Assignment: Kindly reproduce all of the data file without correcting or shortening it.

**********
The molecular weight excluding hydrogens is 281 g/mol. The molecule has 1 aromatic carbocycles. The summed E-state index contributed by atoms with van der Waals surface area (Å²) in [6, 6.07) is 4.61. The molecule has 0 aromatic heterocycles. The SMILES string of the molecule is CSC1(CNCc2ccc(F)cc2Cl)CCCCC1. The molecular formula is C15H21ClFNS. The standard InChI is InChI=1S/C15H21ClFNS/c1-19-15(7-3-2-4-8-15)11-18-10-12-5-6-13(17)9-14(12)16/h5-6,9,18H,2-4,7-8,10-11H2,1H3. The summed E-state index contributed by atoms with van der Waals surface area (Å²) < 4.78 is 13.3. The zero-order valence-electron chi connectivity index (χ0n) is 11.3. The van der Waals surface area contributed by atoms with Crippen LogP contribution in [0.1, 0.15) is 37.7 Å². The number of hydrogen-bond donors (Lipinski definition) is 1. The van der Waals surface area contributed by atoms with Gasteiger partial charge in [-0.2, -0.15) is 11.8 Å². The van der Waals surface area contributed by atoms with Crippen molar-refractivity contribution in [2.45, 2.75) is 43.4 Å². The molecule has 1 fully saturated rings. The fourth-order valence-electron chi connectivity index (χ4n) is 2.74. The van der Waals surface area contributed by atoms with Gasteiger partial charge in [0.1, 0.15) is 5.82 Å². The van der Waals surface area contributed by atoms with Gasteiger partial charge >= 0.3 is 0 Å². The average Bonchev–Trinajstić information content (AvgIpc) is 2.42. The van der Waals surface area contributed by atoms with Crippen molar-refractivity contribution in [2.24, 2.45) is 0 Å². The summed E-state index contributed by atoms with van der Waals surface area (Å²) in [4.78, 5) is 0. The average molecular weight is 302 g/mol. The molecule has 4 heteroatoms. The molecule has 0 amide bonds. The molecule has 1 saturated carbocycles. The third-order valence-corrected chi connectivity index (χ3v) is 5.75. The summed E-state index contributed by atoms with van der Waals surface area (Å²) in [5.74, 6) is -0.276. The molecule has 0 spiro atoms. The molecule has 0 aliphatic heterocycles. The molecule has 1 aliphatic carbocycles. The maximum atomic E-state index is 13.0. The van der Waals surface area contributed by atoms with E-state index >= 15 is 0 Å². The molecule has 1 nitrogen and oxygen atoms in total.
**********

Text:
The molecular weight excluding hydrogens is 281 g/mol. The molecule has 1 aromatic carbocycles. The summed E-state index contributed by atoms with van der Waals surface area (Å²) in [6, 6.07) is 4.61. The molecule has 0 aromatic heterocycles. The SMILES string of the molecule is CSC1(CNCc2ccc(F)cc2Cl)CCCCC1. The molecular formula is C15H21ClFNS. The standard InChI is InChI=1S/C15H21ClFNS/c1-19-15(7-3-2-4-8-15)11-18-10-12-5-6-13(17)9-14(12)16/h5-6,9,18H,2-4,7-8,10-11H2,1H3. The summed E-state index contributed by atoms with van der Waals surface area (Å²) < 4.78 is 13.3. The zero-order valence-electron chi connectivity index (χ0n) is 11.3. The van der Waals surface area contributed by atoms with Crippen LogP contribution in [0.1, 0.15) is 37.7 Å². The number of hydrogen-bond donors (Lipinski definition) is 1. The van der Waals surface area contributed by atoms with Gasteiger partial charge in [-0.2, -0.15) is 11.8 Å². The van der Waals surface area contributed by atoms with Crippen molar-refractivity contribution in [2.45, 2.75) is 43.4 Å². The molecule has 1 fully saturated rings. The fourth-order valence-electron chi connectivity index (χ4n) is 2.74. The van der Waals surface area contributed by atoms with Gasteiger partial charge in [0.1, 0.15) is 5.82 Å². The van der Waals surface area contributed by atoms with Gasteiger partial charge >= 0.3 is 0 Å². The average Bonchev–Trinajstić information content (AvgIpc) is 2.42. The van der Waals surface area contributed by atoms with Crippen molar-refractivity contribution in [2.24, 2.45) is 0 Å². The summed E-state index contributed by atoms with van der Waals surface area (Å²) in [4.78, 5) is 0. The average molecular weight is 302 g/mol. The molecule has 4 heteroatoms. The molecule has 0 amide bonds. The molecule has 1 saturated carbocycles. The third-order valence-corrected chi connectivity index (χ3v) is 5.75. The summed E-state index contributed by atoms with van der Waals surface area (Å²) in [5.74, 6) is -0.276. The molecule has 0 spiro atoms. The molecule has 0 aliphatic heterocycles. The molecule has 1 aliphatic carbocycles. The maximum atomic E-state index is 13.0. The van der Waals surface area contributed by atoms with E-state index >= 15 is 0 Å². The molecule has 1 nitrogen and oxygen atoms in total.